Lindsay Northrop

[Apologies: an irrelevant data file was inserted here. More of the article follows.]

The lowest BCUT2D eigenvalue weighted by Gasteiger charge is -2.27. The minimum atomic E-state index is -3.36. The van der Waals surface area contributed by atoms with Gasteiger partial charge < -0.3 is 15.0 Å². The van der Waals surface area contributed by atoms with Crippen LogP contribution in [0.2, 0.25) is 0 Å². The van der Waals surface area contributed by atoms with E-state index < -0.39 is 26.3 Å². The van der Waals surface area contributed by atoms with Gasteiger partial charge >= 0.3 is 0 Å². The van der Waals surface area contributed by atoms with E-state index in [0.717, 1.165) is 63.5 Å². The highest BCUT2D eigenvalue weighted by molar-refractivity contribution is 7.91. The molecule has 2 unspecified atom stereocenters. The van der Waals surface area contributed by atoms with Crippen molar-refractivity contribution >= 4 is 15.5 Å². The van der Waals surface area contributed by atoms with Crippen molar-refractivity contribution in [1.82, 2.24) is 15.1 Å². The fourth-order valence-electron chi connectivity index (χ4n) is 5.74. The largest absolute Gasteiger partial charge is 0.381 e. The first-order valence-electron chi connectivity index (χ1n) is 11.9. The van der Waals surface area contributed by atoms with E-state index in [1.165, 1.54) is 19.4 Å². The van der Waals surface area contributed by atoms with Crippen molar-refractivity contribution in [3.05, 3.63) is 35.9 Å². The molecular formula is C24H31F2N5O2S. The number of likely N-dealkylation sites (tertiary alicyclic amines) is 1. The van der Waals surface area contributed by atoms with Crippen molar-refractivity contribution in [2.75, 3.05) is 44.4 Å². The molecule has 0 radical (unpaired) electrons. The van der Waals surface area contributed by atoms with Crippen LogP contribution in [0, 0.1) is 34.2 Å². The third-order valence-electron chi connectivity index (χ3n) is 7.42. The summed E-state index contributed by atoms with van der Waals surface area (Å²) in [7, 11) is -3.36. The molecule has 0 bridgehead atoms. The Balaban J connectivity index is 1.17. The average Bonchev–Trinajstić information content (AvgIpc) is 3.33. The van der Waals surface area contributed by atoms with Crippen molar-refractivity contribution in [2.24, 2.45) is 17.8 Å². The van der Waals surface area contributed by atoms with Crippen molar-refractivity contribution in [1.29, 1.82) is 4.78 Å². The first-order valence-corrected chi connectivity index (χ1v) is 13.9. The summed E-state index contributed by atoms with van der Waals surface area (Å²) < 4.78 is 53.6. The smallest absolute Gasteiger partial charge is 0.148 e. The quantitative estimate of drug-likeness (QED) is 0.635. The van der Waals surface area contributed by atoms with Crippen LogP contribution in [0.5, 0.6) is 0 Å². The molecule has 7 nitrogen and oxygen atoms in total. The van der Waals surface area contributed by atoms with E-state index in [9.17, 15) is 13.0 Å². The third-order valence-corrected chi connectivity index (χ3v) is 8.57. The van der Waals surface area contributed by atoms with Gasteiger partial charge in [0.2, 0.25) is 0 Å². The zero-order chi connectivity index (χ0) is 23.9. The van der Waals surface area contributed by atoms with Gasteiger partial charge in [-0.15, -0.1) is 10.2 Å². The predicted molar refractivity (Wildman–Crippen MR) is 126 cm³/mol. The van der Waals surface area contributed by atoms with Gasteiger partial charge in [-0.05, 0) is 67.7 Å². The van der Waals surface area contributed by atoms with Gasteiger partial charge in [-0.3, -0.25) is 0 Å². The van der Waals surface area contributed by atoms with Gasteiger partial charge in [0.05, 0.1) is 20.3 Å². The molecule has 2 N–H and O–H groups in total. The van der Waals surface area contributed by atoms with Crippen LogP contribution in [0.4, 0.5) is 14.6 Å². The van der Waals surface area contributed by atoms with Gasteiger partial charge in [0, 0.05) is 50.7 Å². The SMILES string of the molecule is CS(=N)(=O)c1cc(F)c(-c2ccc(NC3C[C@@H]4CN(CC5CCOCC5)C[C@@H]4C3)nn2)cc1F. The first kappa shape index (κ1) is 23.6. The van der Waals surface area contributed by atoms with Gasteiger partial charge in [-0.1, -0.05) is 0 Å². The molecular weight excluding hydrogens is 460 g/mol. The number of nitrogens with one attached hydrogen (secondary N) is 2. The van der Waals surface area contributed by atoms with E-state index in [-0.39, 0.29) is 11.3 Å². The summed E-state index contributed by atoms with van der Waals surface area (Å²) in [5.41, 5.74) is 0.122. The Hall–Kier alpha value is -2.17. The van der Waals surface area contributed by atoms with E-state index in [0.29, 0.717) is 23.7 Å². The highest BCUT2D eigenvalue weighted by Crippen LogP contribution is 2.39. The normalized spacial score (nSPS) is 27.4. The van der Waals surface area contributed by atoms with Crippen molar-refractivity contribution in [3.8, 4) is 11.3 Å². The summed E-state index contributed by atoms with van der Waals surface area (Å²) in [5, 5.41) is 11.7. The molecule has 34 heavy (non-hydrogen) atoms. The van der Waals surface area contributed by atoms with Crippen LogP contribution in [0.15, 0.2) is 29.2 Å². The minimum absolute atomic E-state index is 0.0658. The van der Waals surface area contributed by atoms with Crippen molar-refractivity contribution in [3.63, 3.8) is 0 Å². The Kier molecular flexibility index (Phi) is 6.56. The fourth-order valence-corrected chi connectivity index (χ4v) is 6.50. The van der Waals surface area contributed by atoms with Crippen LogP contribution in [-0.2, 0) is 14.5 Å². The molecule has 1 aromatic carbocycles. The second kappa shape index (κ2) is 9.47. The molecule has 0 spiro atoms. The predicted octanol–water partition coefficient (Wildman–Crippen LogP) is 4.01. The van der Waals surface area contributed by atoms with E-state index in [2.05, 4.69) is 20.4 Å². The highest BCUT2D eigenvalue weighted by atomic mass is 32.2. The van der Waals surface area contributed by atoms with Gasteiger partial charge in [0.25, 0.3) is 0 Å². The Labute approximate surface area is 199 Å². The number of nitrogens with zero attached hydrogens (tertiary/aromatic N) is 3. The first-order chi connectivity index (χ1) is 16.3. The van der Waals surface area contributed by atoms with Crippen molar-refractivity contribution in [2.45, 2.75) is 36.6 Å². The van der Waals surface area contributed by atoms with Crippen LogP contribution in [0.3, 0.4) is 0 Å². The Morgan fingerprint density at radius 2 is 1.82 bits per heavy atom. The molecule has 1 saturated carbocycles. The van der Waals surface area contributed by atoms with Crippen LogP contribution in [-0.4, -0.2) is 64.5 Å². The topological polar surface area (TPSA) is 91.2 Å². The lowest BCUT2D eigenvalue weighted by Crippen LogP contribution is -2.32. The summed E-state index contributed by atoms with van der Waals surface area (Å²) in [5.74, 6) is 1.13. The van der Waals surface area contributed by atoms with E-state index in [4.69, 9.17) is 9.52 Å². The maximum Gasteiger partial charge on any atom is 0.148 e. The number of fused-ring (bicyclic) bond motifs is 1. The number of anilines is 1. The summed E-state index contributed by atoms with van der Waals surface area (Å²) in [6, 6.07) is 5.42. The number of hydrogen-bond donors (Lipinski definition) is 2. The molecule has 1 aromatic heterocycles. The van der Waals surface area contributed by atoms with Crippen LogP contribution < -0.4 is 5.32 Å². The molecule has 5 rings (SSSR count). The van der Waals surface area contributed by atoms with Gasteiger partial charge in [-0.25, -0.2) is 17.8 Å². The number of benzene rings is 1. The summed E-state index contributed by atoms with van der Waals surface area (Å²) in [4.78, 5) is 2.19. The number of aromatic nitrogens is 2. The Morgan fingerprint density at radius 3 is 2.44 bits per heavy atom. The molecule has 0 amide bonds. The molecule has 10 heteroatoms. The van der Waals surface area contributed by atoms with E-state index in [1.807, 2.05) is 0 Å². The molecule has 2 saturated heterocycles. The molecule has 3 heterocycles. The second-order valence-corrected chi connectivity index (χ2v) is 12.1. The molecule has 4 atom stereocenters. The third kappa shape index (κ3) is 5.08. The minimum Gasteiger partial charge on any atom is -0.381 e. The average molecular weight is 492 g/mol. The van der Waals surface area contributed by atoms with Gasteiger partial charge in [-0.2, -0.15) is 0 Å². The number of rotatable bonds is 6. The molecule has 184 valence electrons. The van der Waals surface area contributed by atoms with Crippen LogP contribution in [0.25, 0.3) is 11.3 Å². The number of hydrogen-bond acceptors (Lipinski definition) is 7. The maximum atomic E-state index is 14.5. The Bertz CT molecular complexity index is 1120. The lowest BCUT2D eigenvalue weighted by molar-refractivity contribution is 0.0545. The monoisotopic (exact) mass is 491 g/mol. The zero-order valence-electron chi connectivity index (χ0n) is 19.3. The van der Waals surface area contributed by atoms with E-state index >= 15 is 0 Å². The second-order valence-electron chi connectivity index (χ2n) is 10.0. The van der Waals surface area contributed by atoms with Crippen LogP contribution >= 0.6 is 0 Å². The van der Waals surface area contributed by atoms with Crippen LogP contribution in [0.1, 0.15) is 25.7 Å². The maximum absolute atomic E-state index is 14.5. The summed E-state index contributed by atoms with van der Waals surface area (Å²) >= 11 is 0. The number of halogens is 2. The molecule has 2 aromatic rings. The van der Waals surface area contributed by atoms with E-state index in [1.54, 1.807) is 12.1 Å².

Sure, it was challenging. As I mentioned, before, that my sons were five and seven, I was diagnosed in June of 2014. So they were just kind of wrapping up their school years. And I figured, okay, like the summer I'll kind of take it's a good time. You know, my, my parents were available to help with the kids while I recovered from the double mastectomy. But we were just really honest with the kids and really trying to be as open as we could. My older son is more of a warrior. So I was kind of concerned about him. And my, my younger son was kind of quiet and more observant. But my older son, being seven, I was able to really talk to him and explain to him logically what was going to happen. My younger son struggled a bit. He was starting kindergarten, his mom was bald. Just it was it was hard. Sometimes his teachers would, I would go to pick him up, and his teachers would tell me that, that he was, you know, chomping on his shirt out of nerves and, and would say, I'm afraid mom's gonna die. Oh, wow. And that would be that was really hard to do. Here, at the end of the day, I'm sure as you're picking up your son from school, and I would hear him say that a bit to my mom a bit. And I knew he was really, really worried. So he struggled. And it was it was hard on me because I felt very, very guilty, even though I knew logically in my head that it wasn't something I should feel guilty for, and that I had no control over. Of course, yes. But I just felt like oh my gosh, what am I putting my kids through for this. And we used a lot of kids books, to try to explain what was happening to me and why it was happening, you know, kind of why it was happening. And, and they asked a lot of questions. And we, you know, tried age appropriately to answer those questions, not to give them so much information that was going to scare them, but give them enough information so that they knew what was going to happen next and and what was what was kind of expected to or in terms of my recovery and where I would be today if I would be at the hospital or if I would be at home or and I just tried to keep their routine as normal as I could. I was at pickup I was bringing them to hockey practice. Granted, I wasn't doing that if it was a day that I had chemotherapy, but for the most part, I just tried to be there and and keep your life as normal as I as I possibly could. And I understand that that's not the case in in for everybody. But I also did have a lot of support with my parents, they lived down the street and my dad took them all summer and went on different adventures with them. So you know, they would come home and tell me about what they did and what they were doing and how much fun they had. So, so it was um, you know, there were it was very challenging, but there was also a ton of silver linings through how you know, they they got to spend this time with my, my dad my mom actually stayed with me most of the time to help me recover. My mom's a former nurse. And so she was kind of in charge of my care and my dad would take the boys a lot Over the summer and bring them on adventures. And I think it was very helpful to my dad. And also to the boys, they really have this bond now, that is really beautiful. And, you know, so I see that as a big silver lining. But it it's tough to answer some of the questions, you know, it was especially challenging to have to tell them about my recurrence. That was probably one of the hardest days because they had already known and already lived through what had happened the first time. So this is kind of their one of their, you know, my oldest said always said it was one of his biggest fears that it would come back. So to have to share that with them and and help them grieve was was a challenge. In between my two diagnoses. Our niece was diagnosed with leukemia, oh, my goodness, at age four. So when we shared that information, it was heartbreaking to them as well. But when we shared my recurrence, you know, my younger son was like, why does this keep happening to us, and who's next? And, you know, it's hard to kind of have those, those conversations with, you know, the littles and get them to understand, but I feel like the books were really helpful. And one was called mom goes to war. My younger son just would say, Can we read this, and even after I was, you know, recovering, after the recurrence, he would go and read it. And it just provided him with a little comfort. In rereading that story, I also went ahead and made some picture books of kind of happy times of our family. Before I started treatment for my recurrence, just so that the boys had something that they could look at if I was having a bad day and needed to rest and couldn't be there for them. Which wasn't really the case, but I just wanted them to have this, something that positive that they could look at that it could see, okay, they're happy times ahead. You know, and, and we've had happy times, and we're going to have more, we just have to get through this little bump in the road.